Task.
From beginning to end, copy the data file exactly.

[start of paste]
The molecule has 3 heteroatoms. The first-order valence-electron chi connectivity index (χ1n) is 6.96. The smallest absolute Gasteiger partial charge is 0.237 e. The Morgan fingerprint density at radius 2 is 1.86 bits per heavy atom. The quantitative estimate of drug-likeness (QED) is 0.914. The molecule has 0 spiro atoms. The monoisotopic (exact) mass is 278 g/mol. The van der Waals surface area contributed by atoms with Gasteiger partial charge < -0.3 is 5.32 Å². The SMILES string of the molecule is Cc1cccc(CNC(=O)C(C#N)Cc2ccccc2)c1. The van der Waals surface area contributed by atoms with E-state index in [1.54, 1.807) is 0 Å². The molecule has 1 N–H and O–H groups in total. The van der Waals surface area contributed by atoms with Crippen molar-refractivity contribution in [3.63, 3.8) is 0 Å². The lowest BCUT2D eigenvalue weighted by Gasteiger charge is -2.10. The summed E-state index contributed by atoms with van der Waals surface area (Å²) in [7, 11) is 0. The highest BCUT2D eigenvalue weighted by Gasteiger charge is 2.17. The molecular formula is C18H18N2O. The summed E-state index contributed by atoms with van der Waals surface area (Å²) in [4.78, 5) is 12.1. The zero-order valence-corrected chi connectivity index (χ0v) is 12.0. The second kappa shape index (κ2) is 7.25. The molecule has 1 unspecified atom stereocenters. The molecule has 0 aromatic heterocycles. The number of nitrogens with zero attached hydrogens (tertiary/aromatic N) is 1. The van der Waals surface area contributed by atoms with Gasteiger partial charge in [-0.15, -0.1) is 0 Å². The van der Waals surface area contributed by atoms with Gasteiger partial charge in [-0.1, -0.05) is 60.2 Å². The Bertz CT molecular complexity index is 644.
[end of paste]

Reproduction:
The molecule has 3 heteroatoms. The first-order valence-electron chi connectivity index (χ1n) is 6.96. The smallest absolute Gasteiger partial charge is 0.237 e. The Morgan fingerprint density at radius 2 is 1.86 bits per heavy atom. The quantitative estimate of drug-likeness (QED) is 0.914. The molecule has 0 spiro atoms. The monoisotopic (exact) mass is 278 g/mol. The van der Waals surface area contributed by atoms with Gasteiger partial charge < -0.3 is 5.32 Å². The SMILES string of the molecule is Cc1cccc(CNC(=O)C(C#N)Cc2ccccc2)c1. The van der Waals surface area contributed by atoms with E-state index in [1.54, 1.807) is 0 Å². The molecule has 1 N–H and O–H groups in total. The van der Waals surface area contributed by atoms with Crippen molar-refractivity contribution in [3.63, 3.8) is 0 Å². The lowest BCUT2D eigenvalue weighted by Gasteiger charge is -2.10. The summed E-state index contributed by atoms with van der Waals surface area (Å²) in [7, 11) is 0. The highest BCUT2D eigenvalue weighted by Gasteiger charge is 2.17. The molecular formula is C18H18N2O. The summed E-state index contributed by atoms with van der Waals surface area (Å²) in [4.78, 5) is 12.1. The zero-order valence-corrected chi connectivity index (χ0v) is 12.0. The second kappa shape index (κ2) is 7.25. The molecule has 1 unspecified atom stereocenters. The molecule has 0 aromatic heterocycles. The number of nitrogens with zero attached hydrogens (tertiary/aromatic N) is 1. The van der Waals surface area contributed by atoms with Gasteiger partial charge in [-0.15, -0.1) is 0 Å². The van der Waals surface area contributed by atoms with Gasteiger partial charge in [-0.1, -0.05) is 60.2 Å². The Bertz CT molecular complexity index is 644.